Getting started in Skyrim can be a time of confusion and total mouth-agape awe, but we're a couple weeks in and here's a few tips for starting a new character or just getting started in Skyrim.
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I have been checking out some of the various tips and tricks threads online and found several different things to try when I start another character --not to break the game, but rather just to get off to a strong start-- in the Bethesda masterpiece Elder Scrolls V:Skyrim. Yet nowhere is there a good combination of several of the tips together in a bit of an all-in-one guide, which I present now to get it all sorted out in one place. [NOTE: This guide will not be advising you to drop a bucket on anyone's head so you can rob them while they are blind. These tips take advantage of game mechanics but that is just ridiculous. You want to have some suspension of disbelief after all.]
The first few hours I was playing my character in this immersive and breathtakingly beautiful game I was literally stumbling my way through the new world I had discovered, so amazed and curious that I did not really comprehend all that I could (and should) be doing to get off to a start on the adventures which await therein. The game is so shockingly detailed and, as in other Elder Scrolls games, there is so much to pick up (and potentially sell).
I knew from past experience with Oblivion and the Fallout series that I had a few things I should accomplish to get a good foothold in this brave new world. In short I wanted to get my skills and level up enough to not die easily in combat-- and to sneak by in times in which I did not wish to be in combat or wanted the element of surprise to give me an upper hand. I also wanted to get a good start on making money and having some financial means to get going. I figured there'd be some things I would wish to buy and services (such as training) I would like to be able to afford. This game has crafting skills as well and I wanted to also be able to make and sell items to generate income as well as save on what I would need.
So, without further ado let's get started. If you haven't yet played the game there are potentially a few "spoilers" but I will not disclose anything that would ruin the experience for you, only giving you a little bit about what you will run into and where you will eventually go. This is based on what I have done and want to do in starting a new character, so your mileage may vary and other disclaimers may be assumed.
Starting out, the game pretty much takes you through some starting sequences and you will eventually end up choosing to follow either an Imperial soldier or a Nord freedom fighter (Stormcloak). I chose the Nord as the Imperial folks had just tried to execute me... just saying. The first tip is to grab yourself a weapon when the opportunity arises and attack your guide as much as possible, which will not really phase him or make him attack you but will help to level up your chosen weapon skill --he can't die and you can keep on hitting him to get skill points. You may choose to grab a two-handed weapon or a one-handed one for whichever you anticipate wanting to use. If you, like me, want to develop a fairly stealthy thief-type character the one-handed will eventually be the one for you, as daggers offer a potential 15x backstab damage perk later in the game. If you are more the heavy hitter you may want two handed skills which offer higher damage weapon choices. You also should pick up and equip some armor, as this will begin to level up your armor skill in whichever (heavy or light) you are wearing when someone strikes at you. For this reason when you do get into a fight with someone, let them get a few hits in, as this is when you get skill points for your chosen armor type. Also a separate skill is block so block as you learn to and it will get that skill started. Sneaking a bit won't hurt but skill is only increased as you sneak and do something like avoid detection and actually attack something from a sneaking crouch. Later on you will encounter a bear and have an opportunity to attack from a sneaking position. (Do not make the mistake of thinking this bear is like any other in Skyrim, as others will be much tougher and will probably maul you horribly when met in the wild. They should probably be avoided until you are at least level 12+ and have a follower to help you fight them. More on followers later.)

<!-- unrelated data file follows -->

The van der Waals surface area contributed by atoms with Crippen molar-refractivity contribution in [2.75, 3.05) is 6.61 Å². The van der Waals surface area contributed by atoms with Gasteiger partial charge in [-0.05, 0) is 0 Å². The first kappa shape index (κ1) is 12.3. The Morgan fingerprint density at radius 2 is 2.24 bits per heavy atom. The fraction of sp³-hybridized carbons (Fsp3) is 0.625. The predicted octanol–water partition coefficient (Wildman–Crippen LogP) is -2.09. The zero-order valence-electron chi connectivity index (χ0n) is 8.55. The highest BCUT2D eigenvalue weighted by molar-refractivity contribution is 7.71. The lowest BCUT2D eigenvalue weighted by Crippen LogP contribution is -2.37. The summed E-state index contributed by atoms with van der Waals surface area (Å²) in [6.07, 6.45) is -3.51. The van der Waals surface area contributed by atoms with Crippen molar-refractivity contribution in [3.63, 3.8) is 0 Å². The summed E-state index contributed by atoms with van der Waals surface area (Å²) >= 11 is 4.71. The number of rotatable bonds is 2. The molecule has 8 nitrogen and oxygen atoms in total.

The rather linear progression ends with you being told to meet your guide in a town nearby which will be shown as a [V] marker on your compass. You are now "on your own" in the big world of Skyrim. What will you do? What WILL you do? You can go about a bit and explore or you can make a beeline for the designated town of Riverwood. I would recommend a bit of both. Note that also on your compass is a symbol with crossed hammers, which designates the location of a mine. I would note the location for later but not tackle the bandits there just yet. You should be able to go to to town and get geared up a bit before taking them on. Generally make your way to the town but look at your surroundings as you go. Stop by the Guardian Stones and get an appropriate "blessing" to increase your ability. Don't sell off some things too fast as some may be useful in the game once you learn how to craft. Keep picking any flora and fauna you can as ingredients for future alchemy potions and poisons. Leather pelts from animals will be used in smithing armor and weapons so don't sell those off just yet. Oh and keep the bear pelt as there is a quest later requiring ten of them. Might come in handier to have it rather than just cash in early. You will make good money soon enough. Read on...